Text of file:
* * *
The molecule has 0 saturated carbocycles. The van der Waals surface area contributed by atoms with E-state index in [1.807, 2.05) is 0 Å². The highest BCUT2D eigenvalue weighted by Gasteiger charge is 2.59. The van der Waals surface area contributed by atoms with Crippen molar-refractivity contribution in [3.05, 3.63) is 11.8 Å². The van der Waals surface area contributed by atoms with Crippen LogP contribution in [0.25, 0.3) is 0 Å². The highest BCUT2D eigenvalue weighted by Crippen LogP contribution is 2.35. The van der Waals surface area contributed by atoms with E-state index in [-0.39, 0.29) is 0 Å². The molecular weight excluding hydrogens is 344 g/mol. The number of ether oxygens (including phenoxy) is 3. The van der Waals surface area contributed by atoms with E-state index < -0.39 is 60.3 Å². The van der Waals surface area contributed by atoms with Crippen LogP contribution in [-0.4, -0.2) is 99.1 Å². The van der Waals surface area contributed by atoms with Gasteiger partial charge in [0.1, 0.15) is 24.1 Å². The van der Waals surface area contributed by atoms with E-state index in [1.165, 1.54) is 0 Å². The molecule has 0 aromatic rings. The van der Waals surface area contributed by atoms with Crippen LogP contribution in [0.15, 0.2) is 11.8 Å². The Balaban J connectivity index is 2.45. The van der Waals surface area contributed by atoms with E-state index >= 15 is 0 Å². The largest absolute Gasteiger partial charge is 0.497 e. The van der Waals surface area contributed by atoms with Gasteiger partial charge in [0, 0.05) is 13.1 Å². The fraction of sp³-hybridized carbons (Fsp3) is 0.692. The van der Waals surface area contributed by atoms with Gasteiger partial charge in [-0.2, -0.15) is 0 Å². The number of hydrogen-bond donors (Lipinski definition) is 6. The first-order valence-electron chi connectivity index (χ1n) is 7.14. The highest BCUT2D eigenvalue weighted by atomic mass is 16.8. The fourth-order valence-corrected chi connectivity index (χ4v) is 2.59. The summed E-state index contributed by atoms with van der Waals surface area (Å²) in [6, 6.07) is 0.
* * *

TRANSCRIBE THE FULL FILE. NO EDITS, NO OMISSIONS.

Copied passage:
The molecule has 0 saturated carbocycles. The van der Waals surface area contributed by atoms with E-state index in [1.807, 2.05) is 0 Å². The highest BCUT2D eigenvalue weighted by Gasteiger charge is 2.59. The van der Waals surface area contributed by atoms with Crippen molar-refractivity contribution in [3.05, 3.63) is 11.8 Å². The van der Waals surface area contributed by atoms with Crippen LogP contribution in [0.25, 0.3) is 0 Å². The highest BCUT2D eigenvalue weighted by Crippen LogP contribution is 2.35. The van der Waals surface area contributed by atoms with E-state index in [-0.39, 0.29) is 0 Å². The molecular weight excluding hydrogens is 344 g/mol. The number of ether oxygens (including phenoxy) is 3. The van der Waals surface area contributed by atoms with E-state index < -0.39 is 60.3 Å². The van der Waals surface area contributed by atoms with Crippen LogP contribution in [-0.4, -0.2) is 99.1 Å². The van der Waals surface area contributed by atoms with Gasteiger partial charge in [0.1, 0.15) is 24.1 Å². The van der Waals surface area contributed by atoms with E-state index in [1.165, 1.54) is 0 Å². The molecule has 0 aromatic rings. The van der Waals surface area contributed by atoms with Crippen LogP contribution in [0.15, 0.2) is 11.8 Å². The Balaban J connectivity index is 2.45. The van der Waals surface area contributed by atoms with E-state index >= 15 is 0 Å². The largest absolute Gasteiger partial charge is 0.497 e. The van der Waals surface area contributed by atoms with Gasteiger partial charge in [0, 0.05) is 13.1 Å². The fraction of sp³-hybridized carbons (Fsp3) is 0.692. The van der Waals surface area contributed by atoms with Gasteiger partial charge in [-0.2, -0.15) is 0 Å². The number of hydrogen-bond donors (Lipinski definition) is 6. The first-order valence-electron chi connectivity index (χ1n) is 7.14. The highest BCUT2D eigenvalue weighted by atomic mass is 16.8. The fourth-order valence-corrected chi connectivity index (χ4v) is 2.59. The summed E-state index contributed by atoms with van der Waals surface area (Å²) in [6, 6.07) is 0.